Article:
Everyone's favorite aunt, Aunt Mary turns 90 on April 28th, 2015.
The last baby in the family born at home (until Marcus), she was born in a railroad flat in Manhattan while the then-three-year-old Aunt Grace and their father hovered in the apartment building hallway. She grew up when ice cream cones were a nickel and--in the famous family story--ice cream sodas a dime. Hard work; devotion to her family, community, and church; and an easy-going character and smile for all have long described her, and family and friends were overjoyed to have the chance to come together to celebrate her ninety wonderful years.
Friday, April 24th
By plane and by train, they arrived. From the Bay Area, Rie, Steve, Maria, Dave, and Davey came out to celebrate. From Los Angeles, Sal, Sue, Jenna, Maria, Annie, Gracie, Winnie, L.E., Larry, Chris, Jeff, Alex, and Alex's parents joined us as well. From New York, Aunt Pauline, Helene, Dom, Thomas, Charlotte, Carol, and Don made their way north.
We had pizza, calzones, salads, dips and cheeses and veggies and crackers, sparkling wine, soft drinks, fruit, and a world of desserts--Aunt Pauline's baklava, See's Candies from California, Kane's Donuts, Mike's Pastry cannoli--for our first night together. The apartment Aunt Mary shares with Harry and Connie filled with people, food, noise, and laughter. The kids played together so nicely, and we had a lovely evening.
Saturday, April 25th
We walked over to the Prudential Mall to meet Aunt Pauline, Helene, Dom, and Thomas around 11:00. Tom and Marcus played video games in the Microsoft store for a bit, and we took a detour to the Christian Science Plaza to admire the fountains and reflecting pool, and then cruised through Barnes and Noble.
Everyone gathered at the Stockyard Restaurant at 1:00 on Saturday, April 25th for a buffet lunch in a private room. We had a bulletin board that people could use to pin up photos of or with Mary, and heart-shaped papers and colored pens to write notes in lieu of a guestbook, so we can make a scrapbook of the photos and notes after the event. There was plenty of food, some lovely tart lemonade, and a beautiful chocolate cake with strawberry filling and buttercream frosting from Sugar Bakery in West Roxbury.
After the party, most of the California cousins came back to our place to check out the view from our deck and sit around and chat some more.
It was great to visit with the cousins we'd seen so regularly when we lived in Los Angeles.
Sunday, April 26th
On Sunday, Rie and Steve went to church with Aunt Mary, Connie, and Harry, and I took the chance to visit with the cousins and play tour guide a bit. Helene and Dom met us at the Boston Common at 9:00 in the morning, and while the kids played in the playground, they went across the street to get some coffee.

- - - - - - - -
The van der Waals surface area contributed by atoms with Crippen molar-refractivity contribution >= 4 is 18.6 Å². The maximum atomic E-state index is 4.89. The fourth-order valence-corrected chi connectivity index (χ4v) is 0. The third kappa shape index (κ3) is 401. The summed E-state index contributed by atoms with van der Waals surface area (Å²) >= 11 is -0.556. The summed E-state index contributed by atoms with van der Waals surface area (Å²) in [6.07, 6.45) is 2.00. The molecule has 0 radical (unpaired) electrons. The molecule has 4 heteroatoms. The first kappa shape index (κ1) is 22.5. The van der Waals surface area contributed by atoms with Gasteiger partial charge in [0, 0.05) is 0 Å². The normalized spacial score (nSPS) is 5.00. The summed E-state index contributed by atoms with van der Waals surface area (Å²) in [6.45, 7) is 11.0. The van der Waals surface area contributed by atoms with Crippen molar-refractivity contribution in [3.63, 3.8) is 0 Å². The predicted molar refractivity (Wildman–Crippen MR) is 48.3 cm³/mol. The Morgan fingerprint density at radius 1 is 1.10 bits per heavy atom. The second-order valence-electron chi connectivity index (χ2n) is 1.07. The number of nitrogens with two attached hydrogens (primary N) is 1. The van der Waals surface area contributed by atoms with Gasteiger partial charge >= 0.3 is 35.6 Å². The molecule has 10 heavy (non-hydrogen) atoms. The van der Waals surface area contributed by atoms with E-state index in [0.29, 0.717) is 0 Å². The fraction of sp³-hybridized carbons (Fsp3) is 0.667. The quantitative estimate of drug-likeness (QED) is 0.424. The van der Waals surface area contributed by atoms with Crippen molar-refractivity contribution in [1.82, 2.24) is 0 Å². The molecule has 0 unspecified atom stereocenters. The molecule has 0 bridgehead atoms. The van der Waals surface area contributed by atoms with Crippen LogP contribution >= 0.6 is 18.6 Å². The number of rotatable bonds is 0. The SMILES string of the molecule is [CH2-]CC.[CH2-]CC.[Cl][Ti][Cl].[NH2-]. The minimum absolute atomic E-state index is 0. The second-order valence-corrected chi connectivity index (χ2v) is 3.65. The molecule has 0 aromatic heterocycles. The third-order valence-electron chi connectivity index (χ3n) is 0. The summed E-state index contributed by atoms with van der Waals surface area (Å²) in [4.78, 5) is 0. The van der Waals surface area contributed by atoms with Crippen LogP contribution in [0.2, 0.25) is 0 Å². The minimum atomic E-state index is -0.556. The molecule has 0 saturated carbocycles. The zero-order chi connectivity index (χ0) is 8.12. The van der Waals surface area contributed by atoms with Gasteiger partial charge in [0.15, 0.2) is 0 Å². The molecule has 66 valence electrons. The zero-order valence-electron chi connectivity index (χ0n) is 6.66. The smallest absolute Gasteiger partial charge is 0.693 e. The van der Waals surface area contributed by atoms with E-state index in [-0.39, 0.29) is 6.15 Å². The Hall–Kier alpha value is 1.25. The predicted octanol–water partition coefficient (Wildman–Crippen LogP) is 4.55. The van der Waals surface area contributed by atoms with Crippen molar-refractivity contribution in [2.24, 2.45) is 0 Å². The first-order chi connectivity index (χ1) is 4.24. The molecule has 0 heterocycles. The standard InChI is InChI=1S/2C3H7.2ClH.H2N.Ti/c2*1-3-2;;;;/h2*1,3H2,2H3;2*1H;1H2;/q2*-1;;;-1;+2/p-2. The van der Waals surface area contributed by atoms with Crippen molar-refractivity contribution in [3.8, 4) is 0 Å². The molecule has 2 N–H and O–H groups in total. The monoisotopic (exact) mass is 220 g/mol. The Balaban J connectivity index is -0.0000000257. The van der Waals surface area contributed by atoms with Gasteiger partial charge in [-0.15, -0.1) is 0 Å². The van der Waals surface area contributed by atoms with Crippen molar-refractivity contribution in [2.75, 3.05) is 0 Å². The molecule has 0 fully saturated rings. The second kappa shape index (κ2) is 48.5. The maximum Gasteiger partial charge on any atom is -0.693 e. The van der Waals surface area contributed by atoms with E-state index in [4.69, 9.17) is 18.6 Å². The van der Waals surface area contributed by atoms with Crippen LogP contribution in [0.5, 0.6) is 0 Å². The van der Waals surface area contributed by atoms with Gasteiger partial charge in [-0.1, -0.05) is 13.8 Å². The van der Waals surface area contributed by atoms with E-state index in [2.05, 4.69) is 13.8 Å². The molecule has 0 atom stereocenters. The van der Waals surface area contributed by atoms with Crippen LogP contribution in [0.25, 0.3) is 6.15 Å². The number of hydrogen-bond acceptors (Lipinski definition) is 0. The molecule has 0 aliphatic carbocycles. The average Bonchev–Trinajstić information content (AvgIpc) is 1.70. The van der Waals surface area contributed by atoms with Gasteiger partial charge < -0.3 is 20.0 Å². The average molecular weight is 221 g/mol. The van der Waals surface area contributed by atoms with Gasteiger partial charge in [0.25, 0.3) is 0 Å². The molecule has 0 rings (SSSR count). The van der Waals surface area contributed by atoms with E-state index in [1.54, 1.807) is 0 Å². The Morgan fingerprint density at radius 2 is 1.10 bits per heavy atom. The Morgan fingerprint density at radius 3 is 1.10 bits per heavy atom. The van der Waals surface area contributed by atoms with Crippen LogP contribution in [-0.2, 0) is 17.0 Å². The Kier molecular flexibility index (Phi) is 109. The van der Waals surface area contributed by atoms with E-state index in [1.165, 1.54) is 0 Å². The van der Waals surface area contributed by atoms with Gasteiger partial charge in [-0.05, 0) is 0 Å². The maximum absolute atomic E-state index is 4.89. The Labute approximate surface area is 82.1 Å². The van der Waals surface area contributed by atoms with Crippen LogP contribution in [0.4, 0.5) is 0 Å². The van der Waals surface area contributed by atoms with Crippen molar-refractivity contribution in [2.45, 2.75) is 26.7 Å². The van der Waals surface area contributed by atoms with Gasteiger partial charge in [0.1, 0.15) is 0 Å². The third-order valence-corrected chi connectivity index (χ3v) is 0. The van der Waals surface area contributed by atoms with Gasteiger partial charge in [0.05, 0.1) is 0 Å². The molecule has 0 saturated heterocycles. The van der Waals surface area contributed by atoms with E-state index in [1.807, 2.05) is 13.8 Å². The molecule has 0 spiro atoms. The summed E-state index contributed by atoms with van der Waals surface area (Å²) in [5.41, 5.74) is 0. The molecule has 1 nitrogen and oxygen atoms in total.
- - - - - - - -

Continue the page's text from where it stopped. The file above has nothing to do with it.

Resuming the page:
Eventually the fourteen "California Cousins" arrived: Sal, Sue, Jenna, Maria, and Annie; Winnie, Grace, and L.E.; Larry and Chris; and Jeff, Alex, Virginia, and Gus. We set out on the Freedom Trail, seeing the first public park in the US, the first integrated church in the US, the first public school in the US, the site of the Boston Massacre, the grave of John Hancock, the grave of the Revere family, the site of the first singing of "My Country 'tis of Thee" (Samantha calls that the "My Father's [sic] Died" song, which makes Robert cringe, but she and Gracie sang it cheerfully and loudly together today), the site of the reading of the Declaration of Independence, Old South Church, Old North Church, and the Paul Revere house ("Was that Paul Revere's bed?" demanded Marcus. "Well, no," said the guide, "but it's from 1784." "Then who slept in it?" Marcus asked. "Um, we don't know. Probably not Paul Revere," answered the guide. "Probably not Paul Revere? But if you don't know who slept in it then it's possible Paul Revere did sleep in it?" insisted Marcus. The guide conceded the point).
Helene and Dom left us after the Granary Burial Ground to rejoin Thomas and Aunt Pauline, but everyone else kept going for about four miles, or five hours. Along the way there were stops at at least two 7-11s for drinks and chips, at Sweet for cupcakes, at a score of souvenir shops and tee-shirt stands, at the Cheers replica bar for a photo op, at a half dozen bathrooms, at Mike's for cannoli for tonight's dinner, and at Quincy Market for lobster rolls and chowder and quahogs (plus some meat for the non-seafood-inclined. . .). Around 1:00, Sal and Sue took Gracie, Winnie, and L.E. to the airport to make their plane, as they needed to be back at work tomorrow, and at 2:15 the rest of us parted ways, the kids and I to the subway and the rest back to their cars, regrouping at Harry and Connie and Mary's apartment for supper and games later.
Monday, April 27th
Helene and Dom and crew took the train out this morning, and Jeff and Alex and crew flew out this afternoon, so by dinner we were down to an almost sensible number of people (fifteen including the kids). I had to work, and the kids were in school, but the rest of the California Cousins did the JFK Library, the Mayan show at the Museum of Science, Sam LaGrasse's sandwiches, and Fenway Park during the day, and then we all met up for dinner and a cutthroat game of "Apples to Apples Jr." again at Harry and Connie's house.
Tuesday, April 28th
Happy actual birthday, Aunt Mary! We love you. Our lives are blessed by having you in them.
A Look Back. . .
For Aunt Mary's birthday, we gathered together some older photographs and thought we would archive them here for the cousins.
Alone, and with Aunt Grace
With Connie (ca. 1942)
Newtown High School Yearbook, 1943
With brother Salvatore at Connie's wedding (1960)
With their father
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Created: 4/28/15. Last Modified: 4/28/15.